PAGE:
Benign tumors, chronic ulcers, severe wound scars and burn contractures—a tightening of the skin that restricts movement—are prevalent in countries where machetes and open cooking fires are part of daily life.
According to WHO, an estimated 195,000 deaths each year are caused by burns—the vast majority occurring in low- and middle-income countries. Many Africans cook with open fires, boiling water and oil in open air. People, very often children, can be severely burned in accidents involving these fires, resulting in scarring that reduces the mobility of limbs. Many cases of severe burns require skin transplants to release burn contractures and restore range of motion.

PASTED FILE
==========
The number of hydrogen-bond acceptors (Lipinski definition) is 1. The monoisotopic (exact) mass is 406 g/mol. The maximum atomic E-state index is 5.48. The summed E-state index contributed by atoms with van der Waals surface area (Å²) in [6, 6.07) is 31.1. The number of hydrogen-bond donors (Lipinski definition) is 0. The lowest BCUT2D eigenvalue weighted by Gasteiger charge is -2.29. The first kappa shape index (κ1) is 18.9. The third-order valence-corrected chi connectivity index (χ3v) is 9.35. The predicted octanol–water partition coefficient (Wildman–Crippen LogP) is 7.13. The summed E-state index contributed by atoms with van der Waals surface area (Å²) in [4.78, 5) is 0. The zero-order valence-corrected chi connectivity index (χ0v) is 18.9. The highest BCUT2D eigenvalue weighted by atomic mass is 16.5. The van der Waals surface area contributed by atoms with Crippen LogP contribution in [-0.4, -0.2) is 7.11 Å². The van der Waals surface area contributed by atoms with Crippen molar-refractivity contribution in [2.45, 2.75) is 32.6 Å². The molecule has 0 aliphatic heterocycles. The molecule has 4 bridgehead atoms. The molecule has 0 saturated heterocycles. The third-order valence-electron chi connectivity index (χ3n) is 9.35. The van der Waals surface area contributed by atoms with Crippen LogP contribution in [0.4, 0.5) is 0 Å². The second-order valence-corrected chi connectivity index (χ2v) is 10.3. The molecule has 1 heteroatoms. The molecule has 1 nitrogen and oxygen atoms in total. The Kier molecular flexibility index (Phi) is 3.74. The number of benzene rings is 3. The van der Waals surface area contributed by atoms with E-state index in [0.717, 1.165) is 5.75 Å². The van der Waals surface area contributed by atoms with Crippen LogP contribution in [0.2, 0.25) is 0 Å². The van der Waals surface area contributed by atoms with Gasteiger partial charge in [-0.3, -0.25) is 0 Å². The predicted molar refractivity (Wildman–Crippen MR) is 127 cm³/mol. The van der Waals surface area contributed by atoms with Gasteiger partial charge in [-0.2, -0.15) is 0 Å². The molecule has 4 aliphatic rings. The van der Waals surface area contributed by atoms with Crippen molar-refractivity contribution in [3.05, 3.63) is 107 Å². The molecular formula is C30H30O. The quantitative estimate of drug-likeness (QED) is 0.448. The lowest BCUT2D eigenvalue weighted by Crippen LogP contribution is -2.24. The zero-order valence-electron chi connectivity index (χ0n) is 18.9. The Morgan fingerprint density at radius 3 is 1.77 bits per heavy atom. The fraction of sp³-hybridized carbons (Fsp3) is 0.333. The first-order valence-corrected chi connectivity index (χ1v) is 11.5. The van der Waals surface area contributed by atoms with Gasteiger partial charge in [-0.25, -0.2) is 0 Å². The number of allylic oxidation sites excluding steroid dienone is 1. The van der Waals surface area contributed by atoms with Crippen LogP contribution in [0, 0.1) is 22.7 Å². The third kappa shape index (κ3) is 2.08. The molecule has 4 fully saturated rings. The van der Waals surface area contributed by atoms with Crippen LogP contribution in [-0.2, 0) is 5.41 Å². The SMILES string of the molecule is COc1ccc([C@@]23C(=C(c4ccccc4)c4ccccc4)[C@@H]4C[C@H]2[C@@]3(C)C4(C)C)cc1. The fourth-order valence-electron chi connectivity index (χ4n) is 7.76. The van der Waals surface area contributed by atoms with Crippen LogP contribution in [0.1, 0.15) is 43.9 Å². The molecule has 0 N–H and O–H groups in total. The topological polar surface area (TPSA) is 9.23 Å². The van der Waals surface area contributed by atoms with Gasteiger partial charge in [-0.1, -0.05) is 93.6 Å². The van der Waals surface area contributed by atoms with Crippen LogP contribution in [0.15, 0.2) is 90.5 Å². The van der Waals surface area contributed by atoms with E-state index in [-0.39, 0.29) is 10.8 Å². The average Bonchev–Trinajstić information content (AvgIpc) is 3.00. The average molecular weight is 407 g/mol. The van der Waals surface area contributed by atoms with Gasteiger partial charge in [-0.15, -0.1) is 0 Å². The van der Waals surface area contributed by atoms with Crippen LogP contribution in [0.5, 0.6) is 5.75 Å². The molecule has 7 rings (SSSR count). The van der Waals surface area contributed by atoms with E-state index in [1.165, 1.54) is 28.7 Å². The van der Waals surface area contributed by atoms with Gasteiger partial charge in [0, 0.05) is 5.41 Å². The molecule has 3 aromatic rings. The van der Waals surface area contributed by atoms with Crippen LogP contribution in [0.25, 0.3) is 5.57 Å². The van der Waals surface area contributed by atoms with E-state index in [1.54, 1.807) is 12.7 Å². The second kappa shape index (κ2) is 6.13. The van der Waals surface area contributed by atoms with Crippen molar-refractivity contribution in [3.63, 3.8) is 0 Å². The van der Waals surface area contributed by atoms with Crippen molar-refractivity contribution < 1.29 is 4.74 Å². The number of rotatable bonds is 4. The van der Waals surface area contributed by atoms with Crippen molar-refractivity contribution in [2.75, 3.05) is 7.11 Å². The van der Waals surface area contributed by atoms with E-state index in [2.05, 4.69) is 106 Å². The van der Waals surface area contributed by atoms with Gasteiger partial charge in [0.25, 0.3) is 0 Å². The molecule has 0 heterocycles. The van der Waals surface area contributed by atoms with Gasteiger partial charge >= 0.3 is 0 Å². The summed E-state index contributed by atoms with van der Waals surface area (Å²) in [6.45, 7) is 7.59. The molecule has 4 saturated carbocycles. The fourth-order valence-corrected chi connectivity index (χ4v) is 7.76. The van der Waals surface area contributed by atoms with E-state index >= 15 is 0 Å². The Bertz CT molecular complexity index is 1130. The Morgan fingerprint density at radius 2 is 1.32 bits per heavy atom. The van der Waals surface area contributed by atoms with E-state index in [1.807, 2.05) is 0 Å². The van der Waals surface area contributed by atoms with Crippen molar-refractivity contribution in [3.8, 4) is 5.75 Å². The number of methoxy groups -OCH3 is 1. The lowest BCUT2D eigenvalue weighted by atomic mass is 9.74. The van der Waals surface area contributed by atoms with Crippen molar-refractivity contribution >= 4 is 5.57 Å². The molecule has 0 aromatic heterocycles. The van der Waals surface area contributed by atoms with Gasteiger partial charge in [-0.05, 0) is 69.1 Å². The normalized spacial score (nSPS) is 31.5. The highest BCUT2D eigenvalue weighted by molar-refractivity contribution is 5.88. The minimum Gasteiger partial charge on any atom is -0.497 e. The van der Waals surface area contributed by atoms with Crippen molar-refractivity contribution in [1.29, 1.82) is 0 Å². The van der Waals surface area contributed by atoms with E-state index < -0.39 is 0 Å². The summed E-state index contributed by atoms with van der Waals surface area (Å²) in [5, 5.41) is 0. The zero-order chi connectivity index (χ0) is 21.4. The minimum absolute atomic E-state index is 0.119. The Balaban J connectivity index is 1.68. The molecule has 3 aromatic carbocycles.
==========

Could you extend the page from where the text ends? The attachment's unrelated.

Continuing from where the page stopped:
The Mercy Ships plastic surgery team provides relief from pain and disfigurements through specialized surgical interventions.
In order to prepare for surgery, many patients are admitted to the hospital days before their procedures. The surgery is performed under general or local anesthesia in an operating room onboard the Africa Mercy. For severe burns, skin transplants release burn contractures and restore range of motion. Following a brief stay in the post-anesthesia care unit, recovering patients transfer to the inpatient ward where, during the post-operative period, nurses monitor them closely to ensure stable vital signs, and manage their recovery and follow-up, including transition to outpatient care.